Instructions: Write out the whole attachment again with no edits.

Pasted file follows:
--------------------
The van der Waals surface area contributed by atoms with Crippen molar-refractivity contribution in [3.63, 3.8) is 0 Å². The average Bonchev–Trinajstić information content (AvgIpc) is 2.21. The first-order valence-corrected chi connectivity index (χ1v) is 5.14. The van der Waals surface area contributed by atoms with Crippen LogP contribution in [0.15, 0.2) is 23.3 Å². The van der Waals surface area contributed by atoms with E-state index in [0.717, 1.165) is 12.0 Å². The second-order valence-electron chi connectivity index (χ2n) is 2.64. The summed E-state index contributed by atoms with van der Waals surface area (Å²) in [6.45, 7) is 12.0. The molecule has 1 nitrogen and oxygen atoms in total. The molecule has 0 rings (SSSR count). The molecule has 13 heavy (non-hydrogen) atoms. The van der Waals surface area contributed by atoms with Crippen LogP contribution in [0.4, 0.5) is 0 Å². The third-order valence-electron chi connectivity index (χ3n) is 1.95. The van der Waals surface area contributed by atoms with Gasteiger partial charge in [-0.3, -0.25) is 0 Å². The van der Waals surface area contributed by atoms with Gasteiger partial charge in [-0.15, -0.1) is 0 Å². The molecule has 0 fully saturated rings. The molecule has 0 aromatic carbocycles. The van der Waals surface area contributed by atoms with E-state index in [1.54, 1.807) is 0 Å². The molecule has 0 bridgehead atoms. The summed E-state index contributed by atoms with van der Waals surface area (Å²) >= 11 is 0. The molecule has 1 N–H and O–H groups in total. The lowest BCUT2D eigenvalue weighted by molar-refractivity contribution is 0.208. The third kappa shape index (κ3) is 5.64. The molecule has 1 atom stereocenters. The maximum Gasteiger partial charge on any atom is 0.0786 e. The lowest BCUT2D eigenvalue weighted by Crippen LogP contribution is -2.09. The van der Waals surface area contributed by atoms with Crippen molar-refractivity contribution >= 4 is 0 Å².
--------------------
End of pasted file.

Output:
The van der Waals surface area contributed by atoms with Crippen molar-refractivity contribution in [3.63, 3.8) is 0 Å². The average Bonchev–Trinajstić information content (AvgIpc) is 2.21. The first-order valence-corrected chi connectivity index (χ1v) is 5.14. The van der Waals surface area contributed by atoms with Crippen LogP contribution in [0.15, 0.2) is 23.3 Å². The van der Waals surface area contributed by atoms with E-state index in [0.717, 1.165) is 12.0 Å². The second-order valence-electron chi connectivity index (χ2n) is 2.64. The summed E-state index contributed by atoms with van der Waals surface area (Å²) in [6.45, 7) is 12.0. The molecule has 1 nitrogen and oxygen atoms in total. The molecule has 0 rings (SSSR count). The molecule has 13 heavy (non-hydrogen) atoms. The van der Waals surface area contributed by atoms with Crippen LogP contribution in [0.4, 0.5) is 0 Å². The third-order valence-electron chi connectivity index (χ3n) is 1.95. The van der Waals surface area contributed by atoms with Gasteiger partial charge in [-0.3, -0.25) is 0 Å². The van der Waals surface area contributed by atoms with Gasteiger partial charge in [-0.15, -0.1) is 0 Å². The molecule has 0 fully saturated rings. The molecule has 0 aromatic carbocycles. The van der Waals surface area contributed by atoms with E-state index in [1.54, 1.807) is 0 Å². The molecule has 0 bridgehead atoms. The summed E-state index contributed by atoms with van der Waals surface area (Å²) >= 11 is 0. The molecule has 1 N–H and O–H groups in total. The lowest BCUT2D eigenvalue weighted by molar-refractivity contribution is 0.208. The third kappa shape index (κ3) is 5.64. The molecule has 1 atom stereocenters. The maximum Gasteiger partial charge on any atom is 0.0786 e. The lowest BCUT2D eigenvalue weighted by Crippen LogP contribution is -2.09. The van der Waals surface area contributed by atoms with Crippen molar-refractivity contribution >= 4 is 0 Å².